Refugee children are celebrating Christmas in Lebanon!
By William J. Murray
The character of the Christmas parties for the children varies not only from nation to nation, but from region to region. In Jordan and Iraq, a larger number of children are involved in each event, while in Lebanon there are more parties ranging from 50 to 150 children each. In all twelve Christmas parties will be held in Lebanon in 2016.
I and/or someone else from the United States representing Christmas for Refugees, will be at several of the Christmas parties . As of December 18th, I have visited Christmas parties only in Lebanon and have today arrived in Amman, Jordan.
Why am I here?
The simple answer is to make sure that the money donated by people from all over the United States is used wisely and with the greatest impact. The Christian organizations and churches that implement programs for us in the Middle East are made up of wonderful, caring people. They sacrifice much and in some cases risk their lives to help refugees, and seek to save not only lives but eternal souls as well.
Each of the organizations and churches involved have unique values and ways of looking at solutions for the same problems. Often, I am able to see a solution in one area to a problem facing a project; then I am able to take this information to other areas as a suggestion. The puppet shows that are now universal in our Christmas parties was the idea of just one church in Lebanon three years ago. The Gospel themed puppet shows help in keeping the attention of the younger children and at the same time keeping their eyes upon the Lord for their hope and salvation.
I have been able to suggest solutions to meal and transportation problems in some cases, only because I have seen solutions elsewhere.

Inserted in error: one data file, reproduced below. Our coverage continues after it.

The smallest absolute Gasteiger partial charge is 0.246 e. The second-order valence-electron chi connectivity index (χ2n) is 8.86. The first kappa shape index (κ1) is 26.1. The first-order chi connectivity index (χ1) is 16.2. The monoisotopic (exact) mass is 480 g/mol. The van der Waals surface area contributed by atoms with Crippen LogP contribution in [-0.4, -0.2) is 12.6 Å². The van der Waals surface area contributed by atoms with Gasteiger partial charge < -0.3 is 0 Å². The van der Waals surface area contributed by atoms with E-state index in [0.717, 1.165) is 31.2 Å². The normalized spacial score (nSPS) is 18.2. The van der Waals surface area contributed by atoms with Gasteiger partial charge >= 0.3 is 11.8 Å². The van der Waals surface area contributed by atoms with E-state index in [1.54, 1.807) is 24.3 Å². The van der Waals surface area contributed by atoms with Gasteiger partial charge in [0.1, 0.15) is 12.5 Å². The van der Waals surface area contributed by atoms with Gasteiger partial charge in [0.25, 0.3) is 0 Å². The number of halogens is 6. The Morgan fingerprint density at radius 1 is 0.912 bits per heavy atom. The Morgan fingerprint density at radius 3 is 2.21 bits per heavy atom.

Then, there is the selfish reason why I am in the Middle East during Christmas week: I get to see the smiles on the faces of refugee children and get to hear them laugh.
In the photo above about 100 children were broken down into small groups by age and gender not only for the meal, but for instructional time. The meals of the older children were a little more substantial and so were the words of the counselors. Each of the ten groups had a counselor who is just off camera in this photo. (I try not to show facial photos of adult volunteers.) The children have not opened the meals because a prayer of thanks has not yet been offered. This particular venue does not have chairs, as it was in a rural area where most of the refugee families live in tents. In cities with larger churches the meals are taken at tables.
This year in Lebanon the families did not receive food or vouchers to buy food. Instead, each family received a large bag or box of hygiene materials. Courses in hygiene were also offered by a nurse associated with a Christian service agency in Lebanon. The hygiene kits included:
Lebanon is a very expensive place; the rents in Beirut are as high as San Francisco. Even in rural areas, refugee families are paying up to $300 a month to live in a one room storage locker about the size that many American families use to store junk they will never use again. There are not official refugee camps for Syrian refugees in Lebanon, and refugee families must pay farmers rent to place a tent on their land. This goes by way to explain that the wholesale cost of materials to make the hygiene kits was $30 each.
Watch for my next report at Christmas4Refugees.org as the Christmas for Refugees program continues in Lebanon, Jordan and Iraq. My next report will be from Jordan. To help Christmas for Refugees please donate here.